|Publication number||US6243188 B1|
|Application number||US 09/192,824|
|Publication date||Jun 5, 2001|
|Filing date||Nov 16, 1998|
|Priority date||Nov 16, 1998|
|Also published as||CN1158543C, CN1328646A, DE69929832D1, DE69929832T2, EP1131657A2, EP1131657B1, WO2000029894A2, WO2000029894A3, WO2000029894B1|
|Publication number||09192824, 192824, US 6243188 B1, US 6243188B1, US-B1-6243188, US6243188 B1, US6243188B1|
|Inventors||Felix Stukalin, Kurt Pelsue|
|Original Assignee||General Scanning, Inc.|
|Export Citation||BiBTeX, EndNote, RefMan|
|Patent Citations (6), Referenced by (12), Classifications (11), Legal Events (6)|
|External Links: USPTO, USPTO Assignment, Espacenet|
The invention relates generally to light beam scanning systems, and more particularly to mirrors for use in such systems.
Laser scanning systems, such as those used for marking, laser imaging, laser drilling, semiconductor processing, and other material processing, and other similar application of XY scanning, include two mirrors that position a laser beam relative to a target. The laser beam is first directed over a predetermined horizontal range by an X-mirror. The Y-mirror then intercepts the beam and re-directs it over a predetermined vertical range. The Y-mirror must be long enough to intercept the beam over the entire horizontal range associated with the X-mirror. Accordingly, the Y-mirror is generally larger, and thus, heavier and has greater inertia, than the X-mirror.
The two mirrors must move with equal speed for precise re-direction of the laser beam. Accordingly, the maximum speed with which the mirrors can be driven is determined by the maximum rate at which the larger, heavier mirror smoothly accelerates. The rate of acceleration of a given mirror is essentially limited by the resonant frequency of the mirror, since driving the mirror any harder results in imprecise movement. Generally, the larger Y-mirror has a lower resonant frequency, and thus, a slower rate of acceleration.
To maximize the rate of acceleration, the inertia of the mirror should be as low as possible and the mirror should also be as stiff as possible, so that the mirror responds rapidly and precisely to a drive signal. Accordingly, there is a trade-off between minimizing the weight, and thus, the inertia, of the mirror, and maximizing the stiffness of the mirror.
In prior systems, the weight and inertia of the Y-mirror is minimized by undercutting the comers of the mirror. The cuts are typically symmetric about an axis of symmetry, which is perpendicular to the axis of rotation. The length of the mirror along its axis of rotation is fixed by the rotational range of the X-mirror and the beam aperture, and thus, the undercuts must leave intact an elongated center span of the mirror. The stiffness of the mirror is also essentially provided by the center span. Accordingly, the sizes of the corner cuts are determined as a trade-off between minimizing the weight of the mirror and leaving enough material around the center span to provide sufficient stiffness.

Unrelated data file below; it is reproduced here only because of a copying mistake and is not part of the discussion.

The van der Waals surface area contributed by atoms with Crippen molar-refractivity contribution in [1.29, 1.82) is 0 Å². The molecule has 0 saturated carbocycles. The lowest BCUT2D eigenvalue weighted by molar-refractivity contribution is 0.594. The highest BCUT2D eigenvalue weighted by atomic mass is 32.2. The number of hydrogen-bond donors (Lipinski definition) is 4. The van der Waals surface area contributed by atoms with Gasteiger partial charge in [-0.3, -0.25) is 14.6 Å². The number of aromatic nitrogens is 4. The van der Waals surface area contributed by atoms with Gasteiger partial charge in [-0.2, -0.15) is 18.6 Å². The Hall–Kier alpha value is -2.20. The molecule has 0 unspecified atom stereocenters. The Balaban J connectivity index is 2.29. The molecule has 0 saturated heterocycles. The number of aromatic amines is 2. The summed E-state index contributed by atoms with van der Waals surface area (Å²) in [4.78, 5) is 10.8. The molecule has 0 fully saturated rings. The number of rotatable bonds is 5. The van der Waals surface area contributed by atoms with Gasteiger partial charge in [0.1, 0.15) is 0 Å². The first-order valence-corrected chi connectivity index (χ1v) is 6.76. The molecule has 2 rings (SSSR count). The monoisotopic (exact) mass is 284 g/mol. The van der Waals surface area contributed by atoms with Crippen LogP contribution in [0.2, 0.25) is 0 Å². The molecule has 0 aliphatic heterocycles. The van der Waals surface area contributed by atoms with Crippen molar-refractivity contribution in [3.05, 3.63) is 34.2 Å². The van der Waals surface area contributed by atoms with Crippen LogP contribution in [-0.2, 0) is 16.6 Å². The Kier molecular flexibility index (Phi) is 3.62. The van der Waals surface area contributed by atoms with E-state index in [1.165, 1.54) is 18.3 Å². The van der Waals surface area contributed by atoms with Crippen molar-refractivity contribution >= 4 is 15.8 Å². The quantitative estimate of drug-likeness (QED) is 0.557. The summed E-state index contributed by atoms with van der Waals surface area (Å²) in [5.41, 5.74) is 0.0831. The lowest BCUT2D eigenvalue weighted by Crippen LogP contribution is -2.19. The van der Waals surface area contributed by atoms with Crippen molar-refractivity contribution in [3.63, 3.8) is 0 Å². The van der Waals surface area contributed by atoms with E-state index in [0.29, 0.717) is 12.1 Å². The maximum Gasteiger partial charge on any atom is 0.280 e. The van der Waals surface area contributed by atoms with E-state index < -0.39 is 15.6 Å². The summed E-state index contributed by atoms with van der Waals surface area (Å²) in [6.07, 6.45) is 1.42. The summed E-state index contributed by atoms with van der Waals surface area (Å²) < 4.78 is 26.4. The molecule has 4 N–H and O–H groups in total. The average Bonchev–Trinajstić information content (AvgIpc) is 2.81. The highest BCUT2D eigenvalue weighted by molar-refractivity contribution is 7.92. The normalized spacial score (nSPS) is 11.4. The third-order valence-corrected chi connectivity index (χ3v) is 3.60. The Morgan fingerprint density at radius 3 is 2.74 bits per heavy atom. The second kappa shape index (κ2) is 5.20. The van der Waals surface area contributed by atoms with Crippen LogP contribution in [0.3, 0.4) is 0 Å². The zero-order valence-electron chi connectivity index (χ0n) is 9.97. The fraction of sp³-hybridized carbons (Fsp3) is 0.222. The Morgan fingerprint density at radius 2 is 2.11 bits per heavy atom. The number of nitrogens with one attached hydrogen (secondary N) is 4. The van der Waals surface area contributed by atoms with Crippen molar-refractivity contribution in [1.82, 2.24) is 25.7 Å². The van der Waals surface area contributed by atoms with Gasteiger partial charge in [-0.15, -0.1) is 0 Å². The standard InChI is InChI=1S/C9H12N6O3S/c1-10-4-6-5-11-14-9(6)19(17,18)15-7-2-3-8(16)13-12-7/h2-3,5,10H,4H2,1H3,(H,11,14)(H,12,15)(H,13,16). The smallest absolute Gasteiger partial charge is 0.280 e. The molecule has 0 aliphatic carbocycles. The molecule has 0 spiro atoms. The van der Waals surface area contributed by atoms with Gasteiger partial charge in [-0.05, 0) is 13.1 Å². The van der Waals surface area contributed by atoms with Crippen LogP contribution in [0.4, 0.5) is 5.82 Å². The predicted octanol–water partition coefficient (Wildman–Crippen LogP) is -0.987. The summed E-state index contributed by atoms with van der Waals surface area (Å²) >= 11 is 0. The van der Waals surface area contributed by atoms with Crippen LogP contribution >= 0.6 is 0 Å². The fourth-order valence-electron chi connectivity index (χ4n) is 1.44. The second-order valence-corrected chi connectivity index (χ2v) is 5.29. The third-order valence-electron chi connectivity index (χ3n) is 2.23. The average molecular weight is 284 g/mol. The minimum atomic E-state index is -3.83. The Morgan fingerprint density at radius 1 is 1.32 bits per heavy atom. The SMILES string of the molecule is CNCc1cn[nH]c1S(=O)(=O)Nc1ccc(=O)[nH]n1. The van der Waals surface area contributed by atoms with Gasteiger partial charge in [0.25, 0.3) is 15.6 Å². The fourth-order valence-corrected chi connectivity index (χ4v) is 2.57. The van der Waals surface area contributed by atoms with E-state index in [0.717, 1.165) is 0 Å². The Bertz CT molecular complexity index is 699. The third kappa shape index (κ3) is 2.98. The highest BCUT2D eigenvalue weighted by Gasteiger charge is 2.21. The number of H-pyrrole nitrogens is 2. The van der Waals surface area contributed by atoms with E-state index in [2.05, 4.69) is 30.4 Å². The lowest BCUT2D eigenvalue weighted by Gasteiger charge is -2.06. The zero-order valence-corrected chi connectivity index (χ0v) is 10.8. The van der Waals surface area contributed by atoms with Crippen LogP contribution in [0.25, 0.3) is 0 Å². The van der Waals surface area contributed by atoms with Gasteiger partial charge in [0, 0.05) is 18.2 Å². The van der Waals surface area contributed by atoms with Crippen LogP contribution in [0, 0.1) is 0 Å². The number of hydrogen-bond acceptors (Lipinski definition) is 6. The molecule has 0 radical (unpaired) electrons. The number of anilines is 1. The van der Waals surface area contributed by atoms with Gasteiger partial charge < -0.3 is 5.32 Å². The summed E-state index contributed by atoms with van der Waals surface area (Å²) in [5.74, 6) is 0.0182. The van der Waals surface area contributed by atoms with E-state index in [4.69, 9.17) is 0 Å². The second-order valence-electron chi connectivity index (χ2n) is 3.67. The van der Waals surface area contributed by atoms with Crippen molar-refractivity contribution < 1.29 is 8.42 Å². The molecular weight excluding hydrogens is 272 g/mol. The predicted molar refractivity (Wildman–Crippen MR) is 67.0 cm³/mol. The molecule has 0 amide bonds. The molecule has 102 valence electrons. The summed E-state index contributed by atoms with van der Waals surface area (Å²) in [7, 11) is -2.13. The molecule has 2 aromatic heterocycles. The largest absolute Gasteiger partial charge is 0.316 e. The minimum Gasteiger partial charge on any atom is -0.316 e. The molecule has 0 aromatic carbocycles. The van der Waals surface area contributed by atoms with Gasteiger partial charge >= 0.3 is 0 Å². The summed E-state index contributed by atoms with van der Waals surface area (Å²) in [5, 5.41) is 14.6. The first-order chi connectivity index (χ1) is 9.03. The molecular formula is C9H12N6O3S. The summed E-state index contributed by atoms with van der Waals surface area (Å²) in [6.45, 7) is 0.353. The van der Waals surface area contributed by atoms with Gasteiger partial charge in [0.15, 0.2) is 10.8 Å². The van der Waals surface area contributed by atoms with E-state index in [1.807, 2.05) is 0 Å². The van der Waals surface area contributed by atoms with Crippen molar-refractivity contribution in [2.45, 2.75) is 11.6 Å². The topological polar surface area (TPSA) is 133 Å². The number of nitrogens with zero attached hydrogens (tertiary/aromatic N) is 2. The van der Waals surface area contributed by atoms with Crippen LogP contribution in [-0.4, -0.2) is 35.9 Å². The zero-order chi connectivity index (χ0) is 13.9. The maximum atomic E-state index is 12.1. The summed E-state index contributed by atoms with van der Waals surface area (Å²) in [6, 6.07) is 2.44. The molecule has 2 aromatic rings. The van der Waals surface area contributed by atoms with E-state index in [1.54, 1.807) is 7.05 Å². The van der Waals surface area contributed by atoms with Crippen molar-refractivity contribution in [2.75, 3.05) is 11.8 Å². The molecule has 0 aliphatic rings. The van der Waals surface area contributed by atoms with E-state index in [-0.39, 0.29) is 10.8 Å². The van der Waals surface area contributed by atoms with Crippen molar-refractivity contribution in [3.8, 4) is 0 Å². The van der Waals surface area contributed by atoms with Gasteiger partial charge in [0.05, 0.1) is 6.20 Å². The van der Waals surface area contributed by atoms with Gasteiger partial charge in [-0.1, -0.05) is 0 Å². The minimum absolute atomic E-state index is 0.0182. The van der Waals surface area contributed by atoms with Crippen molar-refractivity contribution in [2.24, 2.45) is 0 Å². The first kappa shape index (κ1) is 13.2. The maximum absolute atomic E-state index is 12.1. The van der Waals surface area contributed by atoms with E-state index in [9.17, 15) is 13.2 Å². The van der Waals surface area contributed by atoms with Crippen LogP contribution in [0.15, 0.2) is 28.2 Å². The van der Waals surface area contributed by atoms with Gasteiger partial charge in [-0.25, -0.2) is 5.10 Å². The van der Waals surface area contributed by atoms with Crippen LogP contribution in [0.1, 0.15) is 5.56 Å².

The speed with which the mirrors can be driven determines how quickly the system can, for example, produce a desired mark or image, or the number of holes that can be drilled per second, and so forth. There is thus a need for a laser scanning mirror that can be driven rapidly, without adversely affecting the precision with which it is positioned.
The invention is a laser scanning system mirror that is non-symmetrical about its axis of symmetry, such that the mirror is stiffest at the bottom end, that is, at the end by which the mirror is driven. The greater stiffness at the bottom of the non-symmetrical mirror, and preferably up to its center of inertia, results in an increase in the resonant frequency of the mirror. Accordingly, the non-symmetrical mirror can accelerate more rapidly than a conventional mirror of the same length, even though the non-symmetrical mirror weighs more than the conventional mirror. Preferably, the non-symmetrical mirror is used as the Y-mirror in a laser scanning system.
The non-symmetrical mirror may have undercut top corners, with the bottom corners left essentially intact. Alternatively, the mirror may have a sloped back face, such that the thickness of the mirror decreases from the bottom of the mirror to the top. As appropriate, stiffeners may be attached to the bottom end of the mirror.
Examples of application in which the present invention is particularly advantageous include electronic manufacturing and repair operation in which a light beam is used to perform profiling, marking, cutting, drilling and trimming of silicon and other semiconducting material, the trimming and cutting of thick and thin films on semiconductors, the drilling of via holes in printed circuit boards, and the inspection of solder paste and component placement on printed circuit boards, among other.
The invention description below refers to the accompanying drawings, of which:
FIG. 1 depicts a laser scanning system that includes a Y-mirror constructed in accordance with the invention;
FIG. 2 depicts the Y-mirror of FIG. 1 in more detail;
FIG. 3 is an alternative embodiment of the Y-mirror of FIG. 1; and
FIG. 4 is an alternative embodiment of the Y-mirror of FIG. 3
Referring now to FIG. 1, a laser scanning system 10 includes a laser sub-system 12 that directs a laser beam 13 to an X-mirror 16. The X-mirror 16 rotates under the control of an X-axis scanner 14, to direct the laser beam over a predetermined horizontal range. A Y-mirror 20, which rotates under the control of a Y-axis scanner 18, intercepts the re-directed laser beam. The Y-mirror 20 directs the laser beam over a predetermined vertical range to a desired position on a target 40. The length of the Y-mirror from a bottom end 26 to a top end 28, that is, along its axis of rotation, is fixed by the horizontal range over which the X-mirror directs the laser beam.